CoSozo Living

All articles

Young Man and His Dog Taking a Selfie
Sun, March 1, 2015
A Rehomed Pet Primer
I was a lucky seven when I got my first rescue dog. I didn't know it was a rescue. Dad took me to the city pound to get a dog after my cat crossed the Rainbow Bridge. That was 1960, before the 'rescue movement',  as I call it.  I never thought about how dogs got to the pound. Since I love dogs so much I did learn the answer as my life progressed.
I know part of my father's agenda was to have a family dog at a low initial cost. He knew most dogs were good and he believed he could pick one suitable to train for his family.  What a great lesson for me. I have never had a dog (or cat) that wasn't rehomed, whether from a shelter or the street.
In more recent years I volunteered weekly to walk and care for adoptables and eventually every homeless pet situation found at the local shelter. This experience was immeasurable in adding to my knowledge and handling of homeless pets. I liken their condition to a divorced person starting over, with no resources, after being forced out of a relationship. Not to mention lots of personal baggage that doesn’t come in a suitcase. They often grieve their homes.
Dogs and cats arrive as rescues with things like PTSD, separation anxiety, poor behavior due to lack of training (especially toilet training), and underlying issues including illness, abuse, and neglect. Many have not been spayed or neutered leading to unwanted pregnancies and males who became lost chasing the scent of a female in heat over distances up to a mile or more.
Even though a rehomed pet can present challenges, they are just challenges. The good news is that all these things are curable! Dogs are all about love and if they are handled and cared for in a fair and consistent manner in accordance with their needs, they will redouble the benefits back to their owners.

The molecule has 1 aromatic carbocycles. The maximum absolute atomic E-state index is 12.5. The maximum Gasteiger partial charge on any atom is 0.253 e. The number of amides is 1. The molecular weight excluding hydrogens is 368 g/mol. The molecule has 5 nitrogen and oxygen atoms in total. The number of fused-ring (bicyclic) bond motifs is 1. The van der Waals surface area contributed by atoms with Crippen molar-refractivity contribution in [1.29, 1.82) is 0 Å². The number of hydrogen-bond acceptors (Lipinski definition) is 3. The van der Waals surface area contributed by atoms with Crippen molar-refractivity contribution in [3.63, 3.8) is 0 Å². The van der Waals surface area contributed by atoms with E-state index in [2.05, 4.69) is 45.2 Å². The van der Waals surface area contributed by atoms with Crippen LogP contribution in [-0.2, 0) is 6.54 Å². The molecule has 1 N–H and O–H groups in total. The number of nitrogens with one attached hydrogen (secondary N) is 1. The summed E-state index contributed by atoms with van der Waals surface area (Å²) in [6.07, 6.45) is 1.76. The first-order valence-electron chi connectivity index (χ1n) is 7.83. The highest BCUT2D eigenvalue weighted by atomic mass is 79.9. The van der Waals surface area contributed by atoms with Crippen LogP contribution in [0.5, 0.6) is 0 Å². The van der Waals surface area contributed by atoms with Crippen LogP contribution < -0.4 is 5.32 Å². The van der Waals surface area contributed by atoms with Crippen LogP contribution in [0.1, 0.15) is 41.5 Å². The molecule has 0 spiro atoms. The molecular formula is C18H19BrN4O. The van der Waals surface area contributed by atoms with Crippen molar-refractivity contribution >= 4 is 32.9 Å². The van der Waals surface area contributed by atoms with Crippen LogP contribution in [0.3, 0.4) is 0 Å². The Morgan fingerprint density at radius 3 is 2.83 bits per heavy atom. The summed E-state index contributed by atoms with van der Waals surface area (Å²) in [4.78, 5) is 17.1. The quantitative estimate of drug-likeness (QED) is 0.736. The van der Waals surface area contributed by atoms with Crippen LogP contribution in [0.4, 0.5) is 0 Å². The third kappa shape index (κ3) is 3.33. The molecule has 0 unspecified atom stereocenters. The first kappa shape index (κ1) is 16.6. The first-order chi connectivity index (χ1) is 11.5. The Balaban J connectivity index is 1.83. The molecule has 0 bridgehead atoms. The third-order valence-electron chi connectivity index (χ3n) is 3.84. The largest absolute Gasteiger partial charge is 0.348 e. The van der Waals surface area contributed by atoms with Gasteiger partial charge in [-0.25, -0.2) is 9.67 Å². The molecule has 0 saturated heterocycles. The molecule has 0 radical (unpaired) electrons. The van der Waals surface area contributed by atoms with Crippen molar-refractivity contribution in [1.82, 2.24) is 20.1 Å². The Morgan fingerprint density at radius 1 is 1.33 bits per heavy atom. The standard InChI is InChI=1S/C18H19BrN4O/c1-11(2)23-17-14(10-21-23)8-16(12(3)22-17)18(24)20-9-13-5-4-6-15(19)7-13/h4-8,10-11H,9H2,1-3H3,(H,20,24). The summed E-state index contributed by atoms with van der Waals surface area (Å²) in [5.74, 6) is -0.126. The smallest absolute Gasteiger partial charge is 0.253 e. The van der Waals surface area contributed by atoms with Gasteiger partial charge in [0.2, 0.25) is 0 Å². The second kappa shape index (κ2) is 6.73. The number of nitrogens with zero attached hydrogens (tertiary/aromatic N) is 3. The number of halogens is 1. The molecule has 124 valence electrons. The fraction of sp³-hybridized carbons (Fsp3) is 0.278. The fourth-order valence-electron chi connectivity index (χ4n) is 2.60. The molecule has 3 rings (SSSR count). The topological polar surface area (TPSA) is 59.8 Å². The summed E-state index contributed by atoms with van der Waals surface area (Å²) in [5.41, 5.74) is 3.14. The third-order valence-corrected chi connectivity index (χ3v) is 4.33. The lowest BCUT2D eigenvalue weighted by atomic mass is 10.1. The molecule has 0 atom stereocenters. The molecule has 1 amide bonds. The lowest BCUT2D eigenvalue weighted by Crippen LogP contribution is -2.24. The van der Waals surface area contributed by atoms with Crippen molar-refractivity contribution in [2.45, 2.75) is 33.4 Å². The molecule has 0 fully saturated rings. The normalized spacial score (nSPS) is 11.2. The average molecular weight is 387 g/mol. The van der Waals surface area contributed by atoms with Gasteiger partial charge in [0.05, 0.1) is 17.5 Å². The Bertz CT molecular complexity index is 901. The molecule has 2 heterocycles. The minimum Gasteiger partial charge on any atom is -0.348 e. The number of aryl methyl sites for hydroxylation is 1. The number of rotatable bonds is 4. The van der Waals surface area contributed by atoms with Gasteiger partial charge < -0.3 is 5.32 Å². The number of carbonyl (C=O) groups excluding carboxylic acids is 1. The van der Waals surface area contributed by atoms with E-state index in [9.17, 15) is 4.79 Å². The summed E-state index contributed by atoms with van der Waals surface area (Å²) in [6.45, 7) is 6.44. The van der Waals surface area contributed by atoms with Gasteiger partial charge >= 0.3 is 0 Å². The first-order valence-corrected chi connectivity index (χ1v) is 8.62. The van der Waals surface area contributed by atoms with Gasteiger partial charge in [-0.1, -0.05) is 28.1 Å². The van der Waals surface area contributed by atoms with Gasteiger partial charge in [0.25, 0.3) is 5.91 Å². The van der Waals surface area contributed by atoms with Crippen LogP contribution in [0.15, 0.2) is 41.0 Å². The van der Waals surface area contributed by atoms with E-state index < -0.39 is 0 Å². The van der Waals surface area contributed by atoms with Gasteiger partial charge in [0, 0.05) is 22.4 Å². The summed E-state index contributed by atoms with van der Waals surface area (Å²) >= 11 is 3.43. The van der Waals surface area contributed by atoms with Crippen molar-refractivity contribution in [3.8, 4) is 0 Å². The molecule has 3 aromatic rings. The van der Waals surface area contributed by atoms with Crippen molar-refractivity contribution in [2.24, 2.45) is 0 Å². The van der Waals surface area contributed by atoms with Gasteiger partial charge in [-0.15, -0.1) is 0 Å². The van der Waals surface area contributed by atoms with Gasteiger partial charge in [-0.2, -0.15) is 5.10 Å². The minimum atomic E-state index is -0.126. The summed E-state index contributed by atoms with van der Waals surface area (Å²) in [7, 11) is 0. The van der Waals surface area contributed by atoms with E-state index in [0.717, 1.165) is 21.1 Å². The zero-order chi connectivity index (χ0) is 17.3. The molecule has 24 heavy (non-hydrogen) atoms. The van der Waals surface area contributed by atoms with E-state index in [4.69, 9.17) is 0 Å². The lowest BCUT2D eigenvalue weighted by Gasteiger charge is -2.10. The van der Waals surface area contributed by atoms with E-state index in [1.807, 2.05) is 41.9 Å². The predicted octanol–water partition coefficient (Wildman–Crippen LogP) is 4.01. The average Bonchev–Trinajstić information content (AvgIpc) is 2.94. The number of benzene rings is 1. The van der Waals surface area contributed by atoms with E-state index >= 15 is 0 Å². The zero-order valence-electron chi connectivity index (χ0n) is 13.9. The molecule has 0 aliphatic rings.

At the very beginning of your personal rescue story it is important to decide what kind of dog suits your personality and lifestyle.  High on the list is finding a dog that matches your energy level. A bored canine can bring havoc to the household. I recommend the “ASPCA Complete Guide to Dogs: Everything You Need to Know About Choosing and Caring for your Pet” by Gerstenfeld DVM and Schultz. I love this book!
Where should you look to continue your rescue story? Besides the internet and local humane societies there are also breed rescues. Pet stores have adoptable days with visiting rescues, radio and TV stations promote pet adoptions with 'pet of the day'. Your personal social network can often be an excellent resource for good rescue companies and locations. Additionally your social network will have reviews of animal professionals you will need once you’ve added your new furry family member.
Here is the other side of the rehoming equation: it's like a marriage. Becoming an approved adopter is done through a process of adoption forms, references, interviews, and often home assessment visits. The rescue organization may bring the dog you chose along to see how a social visit goes. Some rescues will spay/neuter the dog as part of the adoption fee and you pick up the dog after it’s completed.
Now that you’ve found your new bundle of furry love, this is getting exciting. In my opinion there are some basic things that need to be in place when taking your dog home.